Already seeing a medical provider for your constipation? Ask them about adding a Pelvic Floor PT to your medical management team! It may seem strange to ask a physical therapist for help with your bowels, but depending on the reason for your constipation a PT can be a huge help! Sometimes constipation is caused by dysfunction in your pelvic floor muscles, and more specifically the muscles that surround the anal opening.
Having regular bowel movements requires multiple things to go correctly: you need the right amount of water and fiber in your diet, your bowels have to be functioning properly so that they can move things along in a timely manner, and once the stool reaches the rectum to be emptied, your pelvic floor muscles have to be able to relax and allow the stool to pass through.
In this picture, you can see the colon/rectum directly in front of the tailbone. Surrounding the rectum like a small ring are your pelvic floor muscles. When these muscles are relaxed, your rectum and rectal canal are at the perfect angle to allow stool to pass through. However, if these muscles are not relaxing this can put a “kink in the hose” so to speak. This changes the angle of the rectum and can make it difficult for anything to pass through.This is where your Physical Therapist can help. He or she will be equipped to assess the muscles of your pelvic floor for strength and coordination, and give you many tips and tricks to make bowel movements easier. Here are a few things your therapist might suggest:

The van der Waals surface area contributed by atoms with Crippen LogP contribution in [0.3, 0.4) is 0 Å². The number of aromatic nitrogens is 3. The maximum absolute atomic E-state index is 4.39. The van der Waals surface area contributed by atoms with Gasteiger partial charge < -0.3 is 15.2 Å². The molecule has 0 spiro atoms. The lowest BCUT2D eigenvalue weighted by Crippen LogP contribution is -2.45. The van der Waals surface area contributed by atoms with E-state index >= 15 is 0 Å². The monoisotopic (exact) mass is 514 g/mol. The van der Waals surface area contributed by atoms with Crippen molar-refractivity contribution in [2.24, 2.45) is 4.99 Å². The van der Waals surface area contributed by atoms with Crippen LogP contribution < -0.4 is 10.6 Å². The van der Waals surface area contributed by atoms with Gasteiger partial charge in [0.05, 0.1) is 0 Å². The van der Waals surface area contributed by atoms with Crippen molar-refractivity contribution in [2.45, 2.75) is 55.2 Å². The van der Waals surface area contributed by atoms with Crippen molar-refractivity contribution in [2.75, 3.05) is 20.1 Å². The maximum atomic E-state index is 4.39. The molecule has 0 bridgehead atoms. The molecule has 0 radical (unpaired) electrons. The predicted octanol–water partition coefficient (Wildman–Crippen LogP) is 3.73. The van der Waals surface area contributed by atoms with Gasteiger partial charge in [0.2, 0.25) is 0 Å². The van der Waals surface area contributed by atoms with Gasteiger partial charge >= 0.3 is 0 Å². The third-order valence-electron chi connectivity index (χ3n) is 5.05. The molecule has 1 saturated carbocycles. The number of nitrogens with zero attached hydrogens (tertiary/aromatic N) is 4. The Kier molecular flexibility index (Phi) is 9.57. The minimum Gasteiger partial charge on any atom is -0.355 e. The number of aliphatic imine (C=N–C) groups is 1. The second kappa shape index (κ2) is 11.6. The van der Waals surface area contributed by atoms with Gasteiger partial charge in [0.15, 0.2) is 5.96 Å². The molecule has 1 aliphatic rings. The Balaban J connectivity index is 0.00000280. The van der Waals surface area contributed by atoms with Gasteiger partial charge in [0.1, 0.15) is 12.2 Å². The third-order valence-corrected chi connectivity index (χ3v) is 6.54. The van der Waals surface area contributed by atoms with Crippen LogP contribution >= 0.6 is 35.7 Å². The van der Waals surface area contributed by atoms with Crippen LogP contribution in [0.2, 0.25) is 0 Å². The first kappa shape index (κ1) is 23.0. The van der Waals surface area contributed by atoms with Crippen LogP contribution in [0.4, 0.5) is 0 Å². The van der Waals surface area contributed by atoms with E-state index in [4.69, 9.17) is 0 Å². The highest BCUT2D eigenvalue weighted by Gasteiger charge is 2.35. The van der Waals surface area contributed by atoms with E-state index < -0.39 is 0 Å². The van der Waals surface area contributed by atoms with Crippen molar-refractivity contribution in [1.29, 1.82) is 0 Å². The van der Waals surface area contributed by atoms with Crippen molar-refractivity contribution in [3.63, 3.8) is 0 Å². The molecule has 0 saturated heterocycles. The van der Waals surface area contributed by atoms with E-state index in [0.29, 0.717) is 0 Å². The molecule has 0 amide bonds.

Bowel Do’s and Don'ts
Be sure you’re getting enough water and fiber
Initiate a bowel routine
Elevate your feet using a stool or Squatty Potty when sitting on the toilet
Get 10-20 minutes of exercise daily
Inhale, then exhale as you try to empty the stool
Look before you flush - thin pencil like stool or round hard pellets are not normal. See link to Bristol Stool chart HERE - Type 4 is ideal⁷
Restrict food intake
Strain to have a bowel movement
Sit on the toilet with your hips higher than your knees
Maintain a sedentary lifestyle
Hold your breath while having a bowel movement
Empty your bowels in a hurry. Find a good bathroom read and take your time!
By: Kelsey Moix, DPT
Kelsey is a Pelvic Floor Physical Therapist at our Little Rock Advanced Physical Therapy Location.
"I love pelvic health PT because there is a huge educational component; women don't know that there is a fix to problems they've had for years. Women have long been "unseen" in healthcare and I love being a part of a team that makes them feel heard and taken care of.
1. www.ucsfhealth.org/increasing_fiber_intake. University of California San Francisco Medical Center.
2. Institute of Medicine. Dietary Reference Intakes for Water, Potassium, Sodium, Chloride, and Sulfate. Institute of Medicine Panel on Dietary Reference Intakes for Electrolytes and Water, Standing Committee on the Scientific Evaluation of Dietary Reference Intakes Washington, D.C. National Academies Press 2005.
3. Mitsuhasi et al. Characterizing Normal Bowel Frequency and Consistency in a Representative Sample of Adults in the United States. American Journal of Gastroenterology. May 2017
4. Shih D M.D. and Kwan L M.D. All Roads Lead to Rome: Update on Rome III Criteria and New Treatment Options. Gastroenterol Rep. 2007 Winter
5. Heymen S, Scarlett Y, Jones K et al. Randomized, controlled trial shows biofeedback to be superior to alternative treatments for patients with pelvic floor dyssynergia-type. Dis Colon Rectum. 2007 Apr; 50(4):428-41.
6. http://www.pelvicexercises.com.au How to Empty Your Bowels to Overcome Bowel Movement Problems.
7. https://www.continence.org.au/pages/bristol-stool-chart.html. Bristol Stool Chart